Dave Ramsden is Deputy Governor for Markets & Banking at the Bank of England. Yesterday he gave a speech with the title The Monetary Policy Toolbox in the UK.
In that speech Ramsden made clear that the crisis we have faced is exceptional in scale:
The response has also been exceptional, at least in terms of the scale of quantitative easing (QE) activity undertaken:
Around £250bn of quantitative easing funding has now been injected into the economy: by Christmas this will reach £300 billion. And as Ramsden had it, quantitative easing is by far the most important tool now in the Bank's 'toolbox' given that interest rate policy is, in itself, effectively dead because rates are at the zero bound.
My interest is in what he had to say on the future of QE. As he put it:
In practice the Bank does not buy very short maturity gilts. And to avoid distorting the market it avoids specific gilts where it holds more than 70% of the free float, and attempts to buy evenly across three maturity “buckets”.
But even with those constraints applied we have considerable headroom after the current programme is completed reflecting a range of considerations. And many of those considerations are within our control – while those constraints are there for good, pragmatic reasons, They are not set in stone and there would certainly be scope to re-evaluate them based on Bank advice if the MPC judged that even more monetary policy headroom was needed.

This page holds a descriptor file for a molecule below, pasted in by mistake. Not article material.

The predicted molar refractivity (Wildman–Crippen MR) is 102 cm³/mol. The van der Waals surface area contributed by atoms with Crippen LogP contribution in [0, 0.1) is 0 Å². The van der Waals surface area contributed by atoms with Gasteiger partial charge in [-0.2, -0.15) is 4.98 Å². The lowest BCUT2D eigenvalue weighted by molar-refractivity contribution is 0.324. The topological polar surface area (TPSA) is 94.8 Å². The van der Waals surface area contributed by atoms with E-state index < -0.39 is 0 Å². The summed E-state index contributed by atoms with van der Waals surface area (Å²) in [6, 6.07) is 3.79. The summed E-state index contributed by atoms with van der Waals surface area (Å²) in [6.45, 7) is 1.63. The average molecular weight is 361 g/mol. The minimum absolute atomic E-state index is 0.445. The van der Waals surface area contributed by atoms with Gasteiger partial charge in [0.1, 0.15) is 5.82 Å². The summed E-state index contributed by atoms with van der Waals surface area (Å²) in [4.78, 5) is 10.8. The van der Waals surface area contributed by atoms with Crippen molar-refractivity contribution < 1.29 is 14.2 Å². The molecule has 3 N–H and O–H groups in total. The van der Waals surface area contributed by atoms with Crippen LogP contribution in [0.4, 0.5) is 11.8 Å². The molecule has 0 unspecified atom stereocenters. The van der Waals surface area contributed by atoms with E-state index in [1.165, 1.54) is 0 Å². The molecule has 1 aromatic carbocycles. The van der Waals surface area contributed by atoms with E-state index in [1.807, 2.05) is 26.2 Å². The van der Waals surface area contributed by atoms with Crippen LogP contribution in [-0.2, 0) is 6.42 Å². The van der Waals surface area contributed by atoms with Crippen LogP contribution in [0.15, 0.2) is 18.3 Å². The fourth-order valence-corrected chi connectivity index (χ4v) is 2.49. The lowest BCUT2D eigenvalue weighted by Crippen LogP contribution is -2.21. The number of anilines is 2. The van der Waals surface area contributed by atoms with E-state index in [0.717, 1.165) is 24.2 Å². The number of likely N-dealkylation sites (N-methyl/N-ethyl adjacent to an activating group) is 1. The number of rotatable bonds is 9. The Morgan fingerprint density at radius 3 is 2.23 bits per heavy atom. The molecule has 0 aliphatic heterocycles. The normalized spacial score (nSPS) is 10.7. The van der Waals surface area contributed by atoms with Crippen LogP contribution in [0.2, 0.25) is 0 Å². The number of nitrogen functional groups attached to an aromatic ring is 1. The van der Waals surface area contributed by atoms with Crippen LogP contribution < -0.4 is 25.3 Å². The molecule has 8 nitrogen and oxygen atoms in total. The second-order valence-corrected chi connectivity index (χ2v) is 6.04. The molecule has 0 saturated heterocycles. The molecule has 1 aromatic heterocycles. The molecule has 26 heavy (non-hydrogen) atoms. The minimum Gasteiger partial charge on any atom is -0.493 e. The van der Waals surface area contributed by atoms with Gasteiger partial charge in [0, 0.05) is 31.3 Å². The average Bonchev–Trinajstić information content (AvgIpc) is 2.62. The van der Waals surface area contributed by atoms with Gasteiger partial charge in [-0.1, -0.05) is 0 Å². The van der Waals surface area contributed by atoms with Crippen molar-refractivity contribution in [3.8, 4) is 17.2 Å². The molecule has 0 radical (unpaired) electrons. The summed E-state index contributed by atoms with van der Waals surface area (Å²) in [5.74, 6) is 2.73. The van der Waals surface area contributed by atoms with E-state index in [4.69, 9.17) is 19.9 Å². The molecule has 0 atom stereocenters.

What does this mean? I suggest four things.
First, that we should expect more QE.
Second, that if necessary that policy could extend to 70% of gilts in issue. That's something like £1,740 billion right now, of which 70% is £1,218. With around £720 billion owned by the Bank right now that leaves around £500 billion of headroom, which is growing by maybe £25 billion a month given current gilt growth rates.
Third, expect this to happen soon. All the rest of the speech seemed to be preparing the ground for that.
Fourth, the 70% artificial limit will disappear at some time. The we will head for a Japanse style situation.